Related topics: cells · protein · bacteria · genes · mutations

Asteroid impact enriches certain elements in seawater

Asteroid strikes upset the environment and provide clues via the elements they leave behind. Now, University of Tsukuba researchers have linked elements that are enriched in the Cretaceous–Paleogene (KPg) boundary clays ...

Newly found bacteria fights climate change, soil pollutants

Cornell researchers have found a new species of soil bacteria—which they named in memory of the Cornell professor who first discovered it—that is particularly adept at breaking down organic matter, including the cancer-causing ...

DNA from ancient packrat nests helps unpack Earth's past

New work shows how using next-generation DNA sequencing on ancient packrat middens—nests made out of plant material, fragments of insects, bones, fecal matter, and urine—could provide ecological snapshots of Earth's past. ...

Eliminating viruses in our food with cranberries and citrus fruit

Fresh produce is a major vehicle for noroviruses, a group of viruses that are the most common cause of gastroenteritis in developed countries. However, the viruses are quite resistant to cold pasteurization treatments such ...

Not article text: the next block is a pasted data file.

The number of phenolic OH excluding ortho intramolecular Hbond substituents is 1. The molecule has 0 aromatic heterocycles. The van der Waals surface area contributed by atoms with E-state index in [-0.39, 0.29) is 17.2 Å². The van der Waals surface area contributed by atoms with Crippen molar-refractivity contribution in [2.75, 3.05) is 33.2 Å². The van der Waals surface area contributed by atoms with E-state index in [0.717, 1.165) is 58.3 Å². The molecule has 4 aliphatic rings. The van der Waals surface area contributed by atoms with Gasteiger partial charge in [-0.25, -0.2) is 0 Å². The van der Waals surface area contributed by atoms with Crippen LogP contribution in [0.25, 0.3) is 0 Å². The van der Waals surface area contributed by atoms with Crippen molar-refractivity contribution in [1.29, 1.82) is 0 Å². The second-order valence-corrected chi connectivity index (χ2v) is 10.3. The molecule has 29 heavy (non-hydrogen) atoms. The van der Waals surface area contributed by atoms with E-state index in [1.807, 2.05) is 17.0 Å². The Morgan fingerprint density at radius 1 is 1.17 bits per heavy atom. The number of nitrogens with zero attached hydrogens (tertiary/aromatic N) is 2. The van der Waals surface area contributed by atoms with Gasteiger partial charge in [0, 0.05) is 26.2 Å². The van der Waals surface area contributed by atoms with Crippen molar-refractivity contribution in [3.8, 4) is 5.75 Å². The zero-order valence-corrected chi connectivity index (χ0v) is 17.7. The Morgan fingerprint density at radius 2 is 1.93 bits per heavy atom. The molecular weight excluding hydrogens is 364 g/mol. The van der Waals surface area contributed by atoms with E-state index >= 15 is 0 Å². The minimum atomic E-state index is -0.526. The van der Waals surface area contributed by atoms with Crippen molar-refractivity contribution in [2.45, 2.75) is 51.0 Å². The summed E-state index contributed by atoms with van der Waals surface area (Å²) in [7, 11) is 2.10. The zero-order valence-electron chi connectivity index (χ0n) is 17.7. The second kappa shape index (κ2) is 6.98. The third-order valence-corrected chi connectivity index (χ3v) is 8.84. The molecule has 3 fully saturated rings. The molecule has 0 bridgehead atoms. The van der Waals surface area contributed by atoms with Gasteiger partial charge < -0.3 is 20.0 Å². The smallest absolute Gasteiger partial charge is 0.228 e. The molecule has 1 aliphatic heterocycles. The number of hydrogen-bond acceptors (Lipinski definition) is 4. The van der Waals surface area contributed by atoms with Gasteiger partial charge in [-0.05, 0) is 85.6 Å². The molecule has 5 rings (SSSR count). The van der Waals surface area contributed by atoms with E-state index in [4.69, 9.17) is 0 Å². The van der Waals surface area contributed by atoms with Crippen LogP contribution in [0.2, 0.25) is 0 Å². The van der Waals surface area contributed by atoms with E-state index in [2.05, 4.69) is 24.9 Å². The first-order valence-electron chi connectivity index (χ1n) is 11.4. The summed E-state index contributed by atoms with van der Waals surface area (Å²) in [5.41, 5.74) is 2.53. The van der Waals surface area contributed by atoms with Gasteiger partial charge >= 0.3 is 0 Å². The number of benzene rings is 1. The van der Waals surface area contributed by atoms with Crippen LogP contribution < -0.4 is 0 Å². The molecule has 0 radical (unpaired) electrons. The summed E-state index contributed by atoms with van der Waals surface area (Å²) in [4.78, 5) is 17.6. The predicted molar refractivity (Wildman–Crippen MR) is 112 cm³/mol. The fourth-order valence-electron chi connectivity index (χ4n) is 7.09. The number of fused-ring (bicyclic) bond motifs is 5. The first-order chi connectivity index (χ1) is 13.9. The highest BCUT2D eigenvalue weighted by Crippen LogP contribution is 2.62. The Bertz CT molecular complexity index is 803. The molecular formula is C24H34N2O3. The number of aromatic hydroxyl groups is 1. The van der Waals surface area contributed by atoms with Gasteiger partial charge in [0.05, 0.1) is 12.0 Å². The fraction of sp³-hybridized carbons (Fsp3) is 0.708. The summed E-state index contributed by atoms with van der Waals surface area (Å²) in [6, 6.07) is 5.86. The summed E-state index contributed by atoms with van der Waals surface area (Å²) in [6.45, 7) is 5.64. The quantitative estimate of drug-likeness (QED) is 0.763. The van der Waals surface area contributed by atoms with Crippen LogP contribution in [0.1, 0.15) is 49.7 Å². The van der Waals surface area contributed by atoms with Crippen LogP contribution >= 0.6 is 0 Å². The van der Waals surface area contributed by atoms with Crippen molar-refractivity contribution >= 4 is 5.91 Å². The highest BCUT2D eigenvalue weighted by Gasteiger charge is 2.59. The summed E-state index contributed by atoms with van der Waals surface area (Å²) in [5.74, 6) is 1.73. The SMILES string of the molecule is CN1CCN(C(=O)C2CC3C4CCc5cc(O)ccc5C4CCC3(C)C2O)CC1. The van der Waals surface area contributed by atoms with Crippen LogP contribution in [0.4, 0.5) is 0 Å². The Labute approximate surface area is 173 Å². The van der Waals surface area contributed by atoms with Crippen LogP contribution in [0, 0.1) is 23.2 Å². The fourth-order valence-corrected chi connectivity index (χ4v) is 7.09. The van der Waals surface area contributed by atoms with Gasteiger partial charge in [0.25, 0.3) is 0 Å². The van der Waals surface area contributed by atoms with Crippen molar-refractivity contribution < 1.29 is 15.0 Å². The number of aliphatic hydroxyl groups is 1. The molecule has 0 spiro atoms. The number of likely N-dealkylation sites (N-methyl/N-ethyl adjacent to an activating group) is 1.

The green chemistry of fullerene

Scientists from the Skoltech Center for Energy Science and Technology (CEST) and the Institute for Problems of Chemical Physics of Russian Academy of Sciences have developed a novel approach for preparing thin semiconductor ...

New space weather advisories serve aviation

A new international advisory system is working to keep aircraft crew and passengers safe from space weather impacts, thanks in part to the efforts of a team of CIRES and NOAA developers, forecasters, and scientists in Boulder, ...

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Organism

In biology, an organism is any living system (such as animal, plant, fungus, or micro-organism). In at least some form, all organisms are capable of response to stimuli, reproduction, growth and development, and maintenance of homeostasis as a stable whole. An organism may either be unicellular (single-celled) or be composed of, as in humans, many billions of cells grouped into specialized tissues and organs. The term multicellular (many-celled) describes any organism made up of more than one cell.

The terms "organism" (Greek ὀργανισμός - organismos, from Ancient Greek ὄργανον - organon "organ, instrument, tool") first appeared in the English language in 1701 and took on its current definition by 1834 (Oxford English Dictionary).

Scientific classification in biology considers organisms synonymous with life on Earth. Based on cell type, organisms may be divided into the prokaryotic and eukaryotic groups. The prokaryotes represent two separate domains, the Bacteria and Archaea. Eukaryotic organisms, with a membrane-bounded cell nucleus, also contain organelles, namely mitochondria and (in plants) plastids, generally considered to be derived from endosymbiotic bacteria. Fungi, animals and plants are examples of species that are eukaryotes.

More recently a clade, Neomura, has been proposed, which groups together the Archaea and Eukarya. Neomura is thought to have evolved from Bacteria, more specifically from Actinobacteria.

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